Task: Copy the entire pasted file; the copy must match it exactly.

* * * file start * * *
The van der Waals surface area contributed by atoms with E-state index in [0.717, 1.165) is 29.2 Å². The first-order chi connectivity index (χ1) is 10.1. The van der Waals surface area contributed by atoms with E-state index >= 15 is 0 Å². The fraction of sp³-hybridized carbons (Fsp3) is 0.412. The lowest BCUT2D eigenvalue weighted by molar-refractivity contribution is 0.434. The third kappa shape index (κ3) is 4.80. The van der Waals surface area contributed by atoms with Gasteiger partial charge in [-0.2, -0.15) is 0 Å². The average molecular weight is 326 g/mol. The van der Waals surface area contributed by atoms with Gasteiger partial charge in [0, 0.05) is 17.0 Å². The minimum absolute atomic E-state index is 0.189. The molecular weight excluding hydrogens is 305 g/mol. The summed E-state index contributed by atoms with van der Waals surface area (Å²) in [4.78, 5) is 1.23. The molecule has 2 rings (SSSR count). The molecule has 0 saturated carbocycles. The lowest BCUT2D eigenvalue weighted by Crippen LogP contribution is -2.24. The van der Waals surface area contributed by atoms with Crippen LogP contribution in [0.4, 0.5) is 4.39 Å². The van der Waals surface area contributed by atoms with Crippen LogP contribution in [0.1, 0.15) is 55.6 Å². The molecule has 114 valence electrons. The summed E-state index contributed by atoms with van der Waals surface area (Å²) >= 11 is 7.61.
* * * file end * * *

The van der Waals surface area contributed by atoms with E-state index in [0.717, 1.165) is 29.2 Å². The first-order chi connectivity index (χ1) is 10.1. The van der Waals surface area contributed by atoms with E-state index >= 15 is 0 Å². The fraction of sp³-hybridized carbons (Fsp3) is 0.412. The lowest BCUT2D eigenvalue weighted by molar-refractivity contribution is 0.434. The third kappa shape index (κ3) is 4.80. The van der Waals surface area contributed by atoms with Gasteiger partial charge in [-0.2, -0.15) is 0 Å². The average molecular weight is 326 g/mol. The van der Waals surface area contributed by atoms with Gasteiger partial charge in [0, 0.05) is 17.0 Å². The minimum absolute atomic E-state index is 0.189. The molecular weight excluding hydrogens is 305 g/mol. The summed E-state index contributed by atoms with van der Waals surface area (Å²) in [4.78, 5) is 1.23. The molecule has 2 rings (SSSR count). The molecule has 0 saturated carbocycles. The lowest BCUT2D eigenvalue weighted by Crippen LogP contribution is -2.24. The van der Waals surface area contributed by atoms with Crippen LogP contribution in [0.4, 0.5) is 4.39 Å². The van der Waals surface area contributed by atoms with Crippen LogP contribution in [0.1, 0.15) is 55.6 Å². The molecule has 114 valence electrons. The summed E-state index contributed by atoms with van der Waals surface area (Å²) >= 11 is 7.61.